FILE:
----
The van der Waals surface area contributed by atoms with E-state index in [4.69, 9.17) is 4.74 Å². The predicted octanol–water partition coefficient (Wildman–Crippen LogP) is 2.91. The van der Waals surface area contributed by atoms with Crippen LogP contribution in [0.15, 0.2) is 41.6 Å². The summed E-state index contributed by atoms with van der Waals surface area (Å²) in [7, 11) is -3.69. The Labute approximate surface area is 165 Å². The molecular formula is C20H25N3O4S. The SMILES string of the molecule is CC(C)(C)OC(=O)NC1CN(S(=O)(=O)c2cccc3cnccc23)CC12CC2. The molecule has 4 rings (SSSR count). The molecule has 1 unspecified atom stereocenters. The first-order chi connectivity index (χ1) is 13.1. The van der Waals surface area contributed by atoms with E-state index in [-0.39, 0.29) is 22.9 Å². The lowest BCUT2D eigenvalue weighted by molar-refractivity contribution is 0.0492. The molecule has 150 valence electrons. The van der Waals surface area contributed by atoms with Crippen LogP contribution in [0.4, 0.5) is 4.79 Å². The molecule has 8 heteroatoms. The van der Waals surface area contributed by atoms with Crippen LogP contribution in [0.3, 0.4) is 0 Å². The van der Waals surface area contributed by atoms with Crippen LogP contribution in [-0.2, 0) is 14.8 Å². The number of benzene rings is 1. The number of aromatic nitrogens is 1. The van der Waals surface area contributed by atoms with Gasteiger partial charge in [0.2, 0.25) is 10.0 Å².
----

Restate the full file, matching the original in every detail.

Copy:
The van der Waals surface area contributed by atoms with E-state index in [4.69, 9.17) is 4.74 Å². The predicted octanol–water partition coefficient (Wildman–Crippen LogP) is 2.91. The van der Waals surface area contributed by atoms with Crippen LogP contribution in [0.15, 0.2) is 41.6 Å². The summed E-state index contributed by atoms with van der Waals surface area (Å²) in [7, 11) is -3.69. The Labute approximate surface area is 165 Å². The molecular formula is C20H25N3O4S. The SMILES string of the molecule is CC(C)(C)OC(=O)NC1CN(S(=O)(=O)c2cccc3cnccc23)CC12CC2. The molecule has 4 rings (SSSR count). The molecule has 1 unspecified atom stereocenters. The first-order chi connectivity index (χ1) is 13.1. The van der Waals surface area contributed by atoms with E-state index in [-0.39, 0.29) is 22.9 Å². The lowest BCUT2D eigenvalue weighted by molar-refractivity contribution is 0.0492. The molecule has 150 valence electrons. The van der Waals surface area contributed by atoms with Crippen LogP contribution in [0.4, 0.5) is 4.79 Å². The molecule has 8 heteroatoms. The van der Waals surface area contributed by atoms with Crippen LogP contribution in [0.3, 0.4) is 0 Å². The van der Waals surface area contributed by atoms with Crippen LogP contribution in [-0.2, 0) is 14.8 Å². The number of benzene rings is 1. The number of aromatic nitrogens is 1. The van der Waals surface area contributed by atoms with Gasteiger partial charge in [0.2, 0.25) is 10.0 Å².